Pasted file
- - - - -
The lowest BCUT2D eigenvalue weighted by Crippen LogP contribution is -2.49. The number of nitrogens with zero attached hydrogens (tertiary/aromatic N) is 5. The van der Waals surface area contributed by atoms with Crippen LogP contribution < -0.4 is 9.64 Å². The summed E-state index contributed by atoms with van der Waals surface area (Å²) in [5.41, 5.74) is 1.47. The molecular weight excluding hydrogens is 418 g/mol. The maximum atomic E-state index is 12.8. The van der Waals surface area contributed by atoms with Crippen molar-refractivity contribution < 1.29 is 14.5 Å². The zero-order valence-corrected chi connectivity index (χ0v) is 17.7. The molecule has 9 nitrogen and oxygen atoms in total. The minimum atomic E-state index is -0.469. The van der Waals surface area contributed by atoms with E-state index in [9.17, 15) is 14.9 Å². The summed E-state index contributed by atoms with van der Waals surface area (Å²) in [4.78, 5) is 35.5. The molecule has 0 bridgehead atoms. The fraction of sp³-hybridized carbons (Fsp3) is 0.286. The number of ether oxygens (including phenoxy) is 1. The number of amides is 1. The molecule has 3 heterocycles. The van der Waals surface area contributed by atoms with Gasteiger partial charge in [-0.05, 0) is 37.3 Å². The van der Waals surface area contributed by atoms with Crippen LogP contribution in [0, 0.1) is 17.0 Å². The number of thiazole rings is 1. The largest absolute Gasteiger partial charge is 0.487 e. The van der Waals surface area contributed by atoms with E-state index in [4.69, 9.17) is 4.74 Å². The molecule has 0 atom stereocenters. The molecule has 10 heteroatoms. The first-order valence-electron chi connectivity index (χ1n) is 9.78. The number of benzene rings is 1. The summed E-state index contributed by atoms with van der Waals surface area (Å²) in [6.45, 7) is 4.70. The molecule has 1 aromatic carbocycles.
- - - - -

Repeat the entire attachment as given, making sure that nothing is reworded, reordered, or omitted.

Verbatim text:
The lowest BCUT2D eigenvalue weighted by Crippen LogP contribution is -2.49. The number of nitrogens with zero attached hydrogens (tertiary/aromatic N) is 5. The van der Waals surface area contributed by atoms with Crippen LogP contribution < -0.4 is 9.64 Å². The summed E-state index contributed by atoms with van der Waals surface area (Å²) in [5.41, 5.74) is 1.47. The molecular weight excluding hydrogens is 418 g/mol. The maximum atomic E-state index is 12.8. The van der Waals surface area contributed by atoms with Crippen molar-refractivity contribution < 1.29 is 14.5 Å². The zero-order valence-corrected chi connectivity index (χ0v) is 17.7. The molecule has 9 nitrogen and oxygen atoms in total. The minimum atomic E-state index is -0.469. The van der Waals surface area contributed by atoms with E-state index in [9.17, 15) is 14.9 Å². The summed E-state index contributed by atoms with van der Waals surface area (Å²) in [4.78, 5) is 35.5. The molecule has 0 bridgehead atoms. The fraction of sp³-hybridized carbons (Fsp3) is 0.286. The number of ether oxygens (including phenoxy) is 1. The number of amides is 1. The molecule has 3 heterocycles. The van der Waals surface area contributed by atoms with Gasteiger partial charge in [-0.05, 0) is 37.3 Å². The van der Waals surface area contributed by atoms with Crippen LogP contribution in [0, 0.1) is 17.0 Å². The number of thiazole rings is 1. The largest absolute Gasteiger partial charge is 0.487 e. The van der Waals surface area contributed by atoms with E-state index in [4.69, 9.17) is 4.74 Å². The molecule has 0 atom stereocenters. The molecule has 10 heteroatoms. The first-order valence-electron chi connectivity index (χ1n) is 9.78. The number of benzene rings is 1. The summed E-state index contributed by atoms with van der Waals surface area (Å²) in [6.45, 7) is 4.70. The molecule has 1 aromatic carbocycles.